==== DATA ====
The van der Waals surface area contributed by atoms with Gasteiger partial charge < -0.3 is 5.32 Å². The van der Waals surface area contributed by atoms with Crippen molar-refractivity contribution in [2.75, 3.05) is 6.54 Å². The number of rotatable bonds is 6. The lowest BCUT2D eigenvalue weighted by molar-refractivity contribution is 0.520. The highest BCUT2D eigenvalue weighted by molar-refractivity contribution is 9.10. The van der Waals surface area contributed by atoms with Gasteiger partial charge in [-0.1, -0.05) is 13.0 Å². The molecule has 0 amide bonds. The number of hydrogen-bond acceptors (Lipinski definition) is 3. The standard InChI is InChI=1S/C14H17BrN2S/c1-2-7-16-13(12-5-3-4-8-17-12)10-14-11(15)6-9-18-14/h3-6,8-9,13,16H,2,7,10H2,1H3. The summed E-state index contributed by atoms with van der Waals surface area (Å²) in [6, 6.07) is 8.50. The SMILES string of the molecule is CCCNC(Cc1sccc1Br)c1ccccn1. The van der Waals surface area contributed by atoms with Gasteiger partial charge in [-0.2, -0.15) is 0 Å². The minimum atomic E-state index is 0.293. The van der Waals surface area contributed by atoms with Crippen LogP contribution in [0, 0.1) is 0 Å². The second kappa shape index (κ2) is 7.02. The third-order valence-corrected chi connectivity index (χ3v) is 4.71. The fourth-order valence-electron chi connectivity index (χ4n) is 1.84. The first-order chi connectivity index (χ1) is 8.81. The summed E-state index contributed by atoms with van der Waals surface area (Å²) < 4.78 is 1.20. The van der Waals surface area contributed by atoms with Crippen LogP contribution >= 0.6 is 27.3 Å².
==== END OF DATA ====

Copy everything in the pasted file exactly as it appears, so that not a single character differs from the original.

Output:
The van der Waals surface area contributed by atoms with Gasteiger partial charge < -0.3 is 5.32 Å². The van der Waals surface area contributed by atoms with Crippen molar-refractivity contribution in [2.75, 3.05) is 6.54 Å². The number of rotatable bonds is 6. The lowest BCUT2D eigenvalue weighted by molar-refractivity contribution is 0.520. The highest BCUT2D eigenvalue weighted by molar-refractivity contribution is 9.10. The van der Waals surface area contributed by atoms with Gasteiger partial charge in [-0.1, -0.05) is 13.0 Å². The molecule has 0 amide bonds. The number of hydrogen-bond acceptors (Lipinski definition) is 3. The standard InChI is InChI=1S/C14H17BrN2S/c1-2-7-16-13(12-5-3-4-8-17-12)10-14-11(15)6-9-18-14/h3-6,8-9,13,16H,2,7,10H2,1H3. The summed E-state index contributed by atoms with van der Waals surface area (Å²) in [6, 6.07) is 8.50. The SMILES string of the molecule is CCCNC(Cc1sccc1Br)c1ccccn1. The van der Waals surface area contributed by atoms with Gasteiger partial charge in [-0.2, -0.15) is 0 Å². The minimum atomic E-state index is 0.293. The van der Waals surface area contributed by atoms with Crippen LogP contribution in [0, 0.1) is 0 Å². The second kappa shape index (κ2) is 7.02. The third-order valence-corrected chi connectivity index (χ3v) is 4.71. The fourth-order valence-electron chi connectivity index (χ4n) is 1.84. The first-order chi connectivity index (χ1) is 8.81. The summed E-state index contributed by atoms with van der Waals surface area (Å²) < 4.78 is 1.20. The van der Waals surface area contributed by atoms with Crippen LogP contribution >= 0.6 is 27.3 Å².